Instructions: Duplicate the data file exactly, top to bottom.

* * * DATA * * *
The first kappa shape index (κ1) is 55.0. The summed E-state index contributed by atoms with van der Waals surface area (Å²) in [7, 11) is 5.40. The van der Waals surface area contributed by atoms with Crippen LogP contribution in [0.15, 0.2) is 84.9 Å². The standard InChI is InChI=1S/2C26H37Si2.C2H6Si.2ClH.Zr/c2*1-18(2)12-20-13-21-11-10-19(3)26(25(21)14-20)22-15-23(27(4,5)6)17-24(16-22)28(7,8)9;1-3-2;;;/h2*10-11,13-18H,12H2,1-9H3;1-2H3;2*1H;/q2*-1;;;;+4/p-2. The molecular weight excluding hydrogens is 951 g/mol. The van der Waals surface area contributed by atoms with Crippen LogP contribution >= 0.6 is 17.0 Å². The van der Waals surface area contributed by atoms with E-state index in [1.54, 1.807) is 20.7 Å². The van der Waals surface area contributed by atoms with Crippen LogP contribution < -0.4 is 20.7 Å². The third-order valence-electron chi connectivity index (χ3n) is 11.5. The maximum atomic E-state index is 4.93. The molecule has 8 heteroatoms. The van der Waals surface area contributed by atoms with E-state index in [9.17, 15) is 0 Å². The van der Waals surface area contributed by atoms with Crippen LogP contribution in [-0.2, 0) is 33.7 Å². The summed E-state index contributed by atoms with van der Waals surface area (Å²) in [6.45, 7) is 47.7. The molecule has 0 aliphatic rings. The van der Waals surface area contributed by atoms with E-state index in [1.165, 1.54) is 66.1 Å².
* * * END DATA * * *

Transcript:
The first kappa shape index (κ1) is 55.0. The summed E-state index contributed by atoms with van der Waals surface area (Å²) in [7, 11) is 5.40. The van der Waals surface area contributed by atoms with Crippen LogP contribution in [0.15, 0.2) is 84.9 Å². The standard InChI is InChI=1S/2C26H37Si2.C2H6Si.2ClH.Zr/c2*1-18(2)12-20-13-21-11-10-19(3)26(25(21)14-20)22-15-23(27(4,5)6)17-24(16-22)28(7,8)9;1-3-2;;;/h2*10-11,13-18H,12H2,1-9H3;1-2H3;2*1H;/q2*-1;;;;+4/p-2. The molecular weight excluding hydrogens is 951 g/mol. The van der Waals surface area contributed by atoms with Crippen LogP contribution >= 0.6 is 17.0 Å². The van der Waals surface area contributed by atoms with E-state index in [1.54, 1.807) is 20.7 Å². The van der Waals surface area contributed by atoms with Crippen LogP contribution < -0.4 is 20.7 Å². The third-order valence-electron chi connectivity index (χ3n) is 11.5. The maximum atomic E-state index is 4.93. The molecule has 8 heteroatoms. The van der Waals surface area contributed by atoms with E-state index in [9.17, 15) is 0 Å². The van der Waals surface area contributed by atoms with Crippen LogP contribution in [-0.2, 0) is 33.7 Å². The summed E-state index contributed by atoms with van der Waals surface area (Å²) in [6.45, 7) is 47.7. The molecule has 0 aliphatic rings. The van der Waals surface area contributed by atoms with E-state index in [1.165, 1.54) is 66.1 Å².